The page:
ILLINOIS APPELLATE COURT FIRST DISTRICT (5TH DIVISION) REVERSED AND REMANDED.
OPINION FILED APRIL 20, 1979.
MARY LEE LEWIS, PLAINTIFF-APPELLEE,
W.F. SMITH & CO. ET AL., DEFENDANTS-APPELLANTS.
APPEAL from the Circuit Court of Cook County; the Hon. ALLEN
A. FREEMAN, Judge, presiding.
MR. JUSTICE MEJDA DELIVERED THE OPINION OF THE COURT:
Plaintiff, Mary Lewis, brought suit to recover for personal injuries sustained in a fall on the front stairs of the apartment building in which she lived. The building was owned by defendant, Clara Peters, and was managed by defendant, W.F. Smith & Co. A jury returned a verdict in favor of plaintiff in the amount of $16,832.75 and defendants appealed, contending that: (1) it was error to deny defendants' motion for a directed verdict in that there was no duty on defendants to remove ice and snow from the stairs and that the absence of handrails could not be considered the proximate cause of plaintiff's injury; (2) the trial court erroneously refused to admit the testimony of a building inspector regarding the conformity of the stairs with the Municipal Code of the City of Chicago; and (3) the jury was improperly instructed as to the issues in the case and the definition of proximate cause. We reverse and remand.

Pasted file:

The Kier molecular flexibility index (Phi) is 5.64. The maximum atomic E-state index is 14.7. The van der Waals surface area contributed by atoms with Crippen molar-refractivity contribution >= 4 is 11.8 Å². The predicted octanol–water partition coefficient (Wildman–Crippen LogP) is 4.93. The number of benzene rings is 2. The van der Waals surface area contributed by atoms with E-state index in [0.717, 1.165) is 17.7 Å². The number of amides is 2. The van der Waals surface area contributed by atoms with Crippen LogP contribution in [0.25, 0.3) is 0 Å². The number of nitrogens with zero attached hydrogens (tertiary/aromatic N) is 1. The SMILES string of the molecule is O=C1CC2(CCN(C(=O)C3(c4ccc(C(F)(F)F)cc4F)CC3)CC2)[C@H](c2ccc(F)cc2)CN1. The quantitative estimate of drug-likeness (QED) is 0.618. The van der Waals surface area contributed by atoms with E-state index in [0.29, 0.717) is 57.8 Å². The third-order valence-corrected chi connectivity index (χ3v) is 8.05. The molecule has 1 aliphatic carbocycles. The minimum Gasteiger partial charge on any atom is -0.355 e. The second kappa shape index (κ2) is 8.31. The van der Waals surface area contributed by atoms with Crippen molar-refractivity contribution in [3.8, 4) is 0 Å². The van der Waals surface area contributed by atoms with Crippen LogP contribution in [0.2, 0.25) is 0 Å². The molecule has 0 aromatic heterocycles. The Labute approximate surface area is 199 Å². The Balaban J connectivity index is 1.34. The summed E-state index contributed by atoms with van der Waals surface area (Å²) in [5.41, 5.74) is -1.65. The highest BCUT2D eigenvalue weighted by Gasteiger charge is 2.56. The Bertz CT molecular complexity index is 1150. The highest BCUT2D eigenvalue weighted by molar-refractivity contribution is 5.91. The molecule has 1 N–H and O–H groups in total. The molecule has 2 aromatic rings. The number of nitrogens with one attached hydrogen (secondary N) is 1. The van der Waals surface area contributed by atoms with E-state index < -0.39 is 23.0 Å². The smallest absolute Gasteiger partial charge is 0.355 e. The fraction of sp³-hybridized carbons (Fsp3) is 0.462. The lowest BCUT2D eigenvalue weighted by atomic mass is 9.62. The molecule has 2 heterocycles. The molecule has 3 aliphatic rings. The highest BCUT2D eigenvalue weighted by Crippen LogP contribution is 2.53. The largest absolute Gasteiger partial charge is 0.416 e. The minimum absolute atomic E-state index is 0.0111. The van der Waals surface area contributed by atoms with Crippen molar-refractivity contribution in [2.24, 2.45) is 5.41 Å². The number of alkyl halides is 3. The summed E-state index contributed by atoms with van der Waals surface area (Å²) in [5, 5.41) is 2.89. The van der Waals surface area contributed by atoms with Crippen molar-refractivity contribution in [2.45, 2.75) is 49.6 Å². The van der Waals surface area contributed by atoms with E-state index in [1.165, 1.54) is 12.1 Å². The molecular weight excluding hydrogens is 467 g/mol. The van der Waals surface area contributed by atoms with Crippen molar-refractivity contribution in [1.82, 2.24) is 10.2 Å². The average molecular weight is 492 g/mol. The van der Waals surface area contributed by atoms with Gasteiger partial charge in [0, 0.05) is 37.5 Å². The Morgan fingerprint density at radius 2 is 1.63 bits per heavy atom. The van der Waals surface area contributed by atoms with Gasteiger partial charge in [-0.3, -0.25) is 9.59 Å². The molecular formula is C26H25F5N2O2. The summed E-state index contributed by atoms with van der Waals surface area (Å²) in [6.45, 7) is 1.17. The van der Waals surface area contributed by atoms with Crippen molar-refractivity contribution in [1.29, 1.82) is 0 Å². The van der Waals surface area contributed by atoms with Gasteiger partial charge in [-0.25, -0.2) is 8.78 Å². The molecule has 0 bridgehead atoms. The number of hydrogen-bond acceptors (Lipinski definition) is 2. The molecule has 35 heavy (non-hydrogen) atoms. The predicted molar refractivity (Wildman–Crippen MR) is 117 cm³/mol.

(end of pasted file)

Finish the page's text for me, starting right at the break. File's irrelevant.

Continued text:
The accident in which plaintiff was injured occurred on December 13, 1972, at approximately 12:45 p.m. The United States Weather Report for December 1972, which was admitted into evidence, discloses that on December 12, 1972, snow began falling in the early morning hours. By 6 a.m. December 12, the snow was mixed with freezing rain and ice pellets. The temperature gradually rose above the freezing mark, and only rain fell from noon until the precipitation stopped around 8 p.m. A total of 1.76 inches of water fell that day. The temperature began to fall below freezing by midnight dropping to a low of 1° F between 6 a.m. and 9 a.m. on December 13. At noon on December 13 the temperature was 21° F. The report characterized the weather types on December 12 as fog, ice pellets and glaze, with smoke and haze. The weather type on December 13, the day of the accident, was glaze with smoke and haze.
Plaintiff testified that on December 13, 1972, she left for work at about 1 p.m., leaving through the front door of the apartment building. It was snowy and icy all over but no rain or sleet was falling. Plaintiff was wearing boots and carried her purse on her left shoulder. She started down the right side of the stairs, holding the step-like brick wall which formed a border alongside the stairs. As she stepped from the first step to the second, her feet went out from under her. There was nothing to hold on to at that point, and she fell to the foot of the stairs, her leg turning to the side and her right knee striking the bottom stair. She was helped up by a passerby who walked her to the corner after she stood for a while. Plaintiff flagged a cab at the corner and proceeded on to work.